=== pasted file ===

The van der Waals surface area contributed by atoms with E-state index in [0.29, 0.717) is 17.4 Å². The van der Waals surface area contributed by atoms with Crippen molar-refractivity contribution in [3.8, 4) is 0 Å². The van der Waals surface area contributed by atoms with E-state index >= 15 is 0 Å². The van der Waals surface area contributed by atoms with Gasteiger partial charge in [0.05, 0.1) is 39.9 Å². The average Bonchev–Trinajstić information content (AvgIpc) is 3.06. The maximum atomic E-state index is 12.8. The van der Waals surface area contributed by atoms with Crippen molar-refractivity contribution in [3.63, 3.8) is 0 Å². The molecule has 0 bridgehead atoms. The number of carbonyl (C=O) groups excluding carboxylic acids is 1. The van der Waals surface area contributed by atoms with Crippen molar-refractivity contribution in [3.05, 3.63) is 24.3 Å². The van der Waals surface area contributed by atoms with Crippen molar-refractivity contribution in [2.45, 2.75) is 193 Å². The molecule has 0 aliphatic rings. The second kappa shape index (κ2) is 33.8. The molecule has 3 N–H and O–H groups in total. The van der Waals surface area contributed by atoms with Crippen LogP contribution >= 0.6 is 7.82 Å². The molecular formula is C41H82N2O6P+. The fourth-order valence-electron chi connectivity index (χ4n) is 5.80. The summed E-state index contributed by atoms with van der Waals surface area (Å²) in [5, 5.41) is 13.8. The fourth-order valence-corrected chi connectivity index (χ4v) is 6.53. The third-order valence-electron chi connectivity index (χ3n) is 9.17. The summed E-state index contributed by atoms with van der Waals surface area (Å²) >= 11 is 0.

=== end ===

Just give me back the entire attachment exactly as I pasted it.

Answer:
The van der Waals surface area contributed by atoms with E-state index in [0.29, 0.717) is 17.4 Å². The van der Waals surface area contributed by atoms with Crippen molar-refractivity contribution in [3.8, 4) is 0 Å². The van der Waals surface area contributed by atoms with E-state index >= 15 is 0 Å². The van der Waals surface area contributed by atoms with Gasteiger partial charge in [0.05, 0.1) is 39.9 Å². The average Bonchev–Trinajstić information content (AvgIpc) is 3.06. The maximum atomic E-state index is 12.8. The van der Waals surface area contributed by atoms with Crippen molar-refractivity contribution in [3.63, 3.8) is 0 Å². The molecule has 0 bridgehead atoms. The number of carbonyl (C=O) groups excluding carboxylic acids is 1. The van der Waals surface area contributed by atoms with Crippen molar-refractivity contribution in [3.05, 3.63) is 24.3 Å². The van der Waals surface area contributed by atoms with Crippen molar-refractivity contribution in [2.45, 2.75) is 193 Å². The molecule has 0 aliphatic rings. The second kappa shape index (κ2) is 33.8. The molecule has 3 N–H and O–H groups in total. The van der Waals surface area contributed by atoms with Crippen LogP contribution >= 0.6 is 7.82 Å². The molecular formula is C41H82N2O6P+. The fourth-order valence-electron chi connectivity index (χ4n) is 5.80. The summed E-state index contributed by atoms with van der Waals surface area (Å²) in [5, 5.41) is 13.8. The fourth-order valence-corrected chi connectivity index (χ4v) is 6.53. The third-order valence-electron chi connectivity index (χ3n) is 9.17. The summed E-state index contributed by atoms with van der Waals surface area (Å²) >= 11 is 0.